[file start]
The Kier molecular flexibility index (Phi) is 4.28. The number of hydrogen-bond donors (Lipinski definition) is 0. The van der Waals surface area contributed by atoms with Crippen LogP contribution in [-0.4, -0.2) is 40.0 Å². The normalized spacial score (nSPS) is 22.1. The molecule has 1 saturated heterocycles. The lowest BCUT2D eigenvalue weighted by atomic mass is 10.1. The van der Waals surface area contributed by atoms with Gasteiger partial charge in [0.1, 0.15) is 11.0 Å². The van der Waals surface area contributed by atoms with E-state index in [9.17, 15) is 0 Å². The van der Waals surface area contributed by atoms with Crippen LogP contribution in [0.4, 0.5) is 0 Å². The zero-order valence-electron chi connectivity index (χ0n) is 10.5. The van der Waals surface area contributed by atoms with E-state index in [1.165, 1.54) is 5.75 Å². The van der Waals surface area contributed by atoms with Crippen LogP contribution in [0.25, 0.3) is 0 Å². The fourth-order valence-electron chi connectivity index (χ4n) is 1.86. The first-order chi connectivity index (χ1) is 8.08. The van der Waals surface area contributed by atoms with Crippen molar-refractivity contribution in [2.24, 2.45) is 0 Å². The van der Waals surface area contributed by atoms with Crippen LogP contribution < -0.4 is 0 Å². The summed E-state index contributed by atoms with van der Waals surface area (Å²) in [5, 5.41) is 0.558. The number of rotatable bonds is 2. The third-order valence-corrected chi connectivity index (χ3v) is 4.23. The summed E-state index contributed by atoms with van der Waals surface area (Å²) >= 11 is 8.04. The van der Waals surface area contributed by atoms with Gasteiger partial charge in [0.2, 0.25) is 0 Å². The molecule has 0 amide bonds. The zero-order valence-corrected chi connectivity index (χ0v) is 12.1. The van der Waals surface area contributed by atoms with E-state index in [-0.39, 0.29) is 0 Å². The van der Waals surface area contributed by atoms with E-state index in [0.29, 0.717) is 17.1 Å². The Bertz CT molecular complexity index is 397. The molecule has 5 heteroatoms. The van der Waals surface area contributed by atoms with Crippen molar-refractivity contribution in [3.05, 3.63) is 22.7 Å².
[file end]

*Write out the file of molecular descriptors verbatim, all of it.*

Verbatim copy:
The Kier molecular flexibility index (Phi) is 4.28. The number of hydrogen-bond donors (Lipinski definition) is 0. The van der Waals surface area contributed by atoms with Crippen LogP contribution in [-0.4, -0.2) is 40.0 Å². The normalized spacial score (nSPS) is 22.1. The molecule has 1 saturated heterocycles. The lowest BCUT2D eigenvalue weighted by atomic mass is 10.1. The van der Waals surface area contributed by atoms with Gasteiger partial charge in [0.1, 0.15) is 11.0 Å². The van der Waals surface area contributed by atoms with E-state index in [9.17, 15) is 0 Å². The van der Waals surface area contributed by atoms with Crippen LogP contribution in [0.4, 0.5) is 0 Å². The zero-order valence-electron chi connectivity index (χ0n) is 10.5. The van der Waals surface area contributed by atoms with E-state index in [1.165, 1.54) is 5.75 Å². The van der Waals surface area contributed by atoms with Crippen LogP contribution in [0.25, 0.3) is 0 Å². The fourth-order valence-electron chi connectivity index (χ4n) is 1.86. The first-order chi connectivity index (χ1) is 8.08. The van der Waals surface area contributed by atoms with Crippen molar-refractivity contribution in [2.24, 2.45) is 0 Å². The van der Waals surface area contributed by atoms with Crippen LogP contribution < -0.4 is 0 Å². The summed E-state index contributed by atoms with van der Waals surface area (Å²) in [5, 5.41) is 0.558. The number of rotatable bonds is 2. The third-order valence-corrected chi connectivity index (χ3v) is 4.23. The summed E-state index contributed by atoms with van der Waals surface area (Å²) >= 11 is 8.04. The van der Waals surface area contributed by atoms with Gasteiger partial charge in [0.2, 0.25) is 0 Å². The molecule has 0 amide bonds. The zero-order valence-corrected chi connectivity index (χ0v) is 12.1. The van der Waals surface area contributed by atoms with E-state index in [-0.39, 0.29) is 0 Å². The van der Waals surface area contributed by atoms with E-state index in [0.29, 0.717) is 17.1 Å². The Bertz CT molecular complexity index is 397. The molecule has 5 heteroatoms. The van der Waals surface area contributed by atoms with Crippen molar-refractivity contribution in [3.05, 3.63) is 22.7 Å².